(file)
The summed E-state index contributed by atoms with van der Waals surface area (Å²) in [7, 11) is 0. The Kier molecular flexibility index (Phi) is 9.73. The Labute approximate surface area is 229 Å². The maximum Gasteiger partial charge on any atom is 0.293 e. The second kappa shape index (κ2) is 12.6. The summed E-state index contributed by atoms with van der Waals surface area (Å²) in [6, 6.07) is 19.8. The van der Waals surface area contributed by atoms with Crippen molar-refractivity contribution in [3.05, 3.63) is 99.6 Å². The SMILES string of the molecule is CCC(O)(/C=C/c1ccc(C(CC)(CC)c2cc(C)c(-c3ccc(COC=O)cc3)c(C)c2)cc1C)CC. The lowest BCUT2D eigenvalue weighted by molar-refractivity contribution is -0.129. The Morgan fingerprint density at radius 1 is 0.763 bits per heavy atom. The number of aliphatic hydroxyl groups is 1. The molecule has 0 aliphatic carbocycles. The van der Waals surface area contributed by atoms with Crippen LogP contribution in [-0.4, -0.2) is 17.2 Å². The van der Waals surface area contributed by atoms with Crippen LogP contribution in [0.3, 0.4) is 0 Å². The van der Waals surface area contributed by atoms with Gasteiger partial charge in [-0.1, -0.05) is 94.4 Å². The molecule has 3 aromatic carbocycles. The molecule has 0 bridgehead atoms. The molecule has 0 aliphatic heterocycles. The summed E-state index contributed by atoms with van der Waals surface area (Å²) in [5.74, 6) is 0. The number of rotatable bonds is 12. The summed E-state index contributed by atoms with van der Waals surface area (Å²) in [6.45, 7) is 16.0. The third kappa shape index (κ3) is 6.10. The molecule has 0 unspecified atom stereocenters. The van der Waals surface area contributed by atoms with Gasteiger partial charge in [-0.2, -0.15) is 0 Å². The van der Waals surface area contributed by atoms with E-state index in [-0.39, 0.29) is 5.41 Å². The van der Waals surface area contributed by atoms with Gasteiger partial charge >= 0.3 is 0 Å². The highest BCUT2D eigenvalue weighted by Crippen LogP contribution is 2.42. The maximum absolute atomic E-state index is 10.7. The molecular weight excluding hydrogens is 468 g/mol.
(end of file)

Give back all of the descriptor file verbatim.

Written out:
The summed E-state index contributed by atoms with van der Waals surface area (Å²) in [7, 11) is 0. The Kier molecular flexibility index (Phi) is 9.73. The Labute approximate surface area is 229 Å². The maximum Gasteiger partial charge on any atom is 0.293 e. The second kappa shape index (κ2) is 12.6. The summed E-state index contributed by atoms with van der Waals surface area (Å²) in [6, 6.07) is 19.8. The van der Waals surface area contributed by atoms with Crippen molar-refractivity contribution in [3.05, 3.63) is 99.6 Å². The SMILES string of the molecule is CCC(O)(/C=C/c1ccc(C(CC)(CC)c2cc(C)c(-c3ccc(COC=O)cc3)c(C)c2)cc1C)CC. The lowest BCUT2D eigenvalue weighted by molar-refractivity contribution is -0.129. The Morgan fingerprint density at radius 1 is 0.763 bits per heavy atom. The number of aliphatic hydroxyl groups is 1. The molecule has 0 aliphatic carbocycles. The van der Waals surface area contributed by atoms with Crippen LogP contribution in [-0.4, -0.2) is 17.2 Å². The van der Waals surface area contributed by atoms with Crippen LogP contribution in [0.3, 0.4) is 0 Å². The van der Waals surface area contributed by atoms with Gasteiger partial charge in [-0.1, -0.05) is 94.4 Å². The molecule has 3 aromatic carbocycles. The molecule has 0 bridgehead atoms. The molecule has 0 aliphatic heterocycles. The summed E-state index contributed by atoms with van der Waals surface area (Å²) in [5.74, 6) is 0. The number of rotatable bonds is 12. The summed E-state index contributed by atoms with van der Waals surface area (Å²) in [6.45, 7) is 16.0. The third kappa shape index (κ3) is 6.10. The molecule has 0 unspecified atom stereocenters. The van der Waals surface area contributed by atoms with Gasteiger partial charge in [-0.2, -0.15) is 0 Å². The van der Waals surface area contributed by atoms with E-state index in [-0.39, 0.29) is 5.41 Å². The van der Waals surface area contributed by atoms with Gasteiger partial charge >= 0.3 is 0 Å². The highest BCUT2D eigenvalue weighted by Crippen LogP contribution is 2.42. The maximum absolute atomic E-state index is 10.7. The molecular weight excluding hydrogens is 468 g/mol.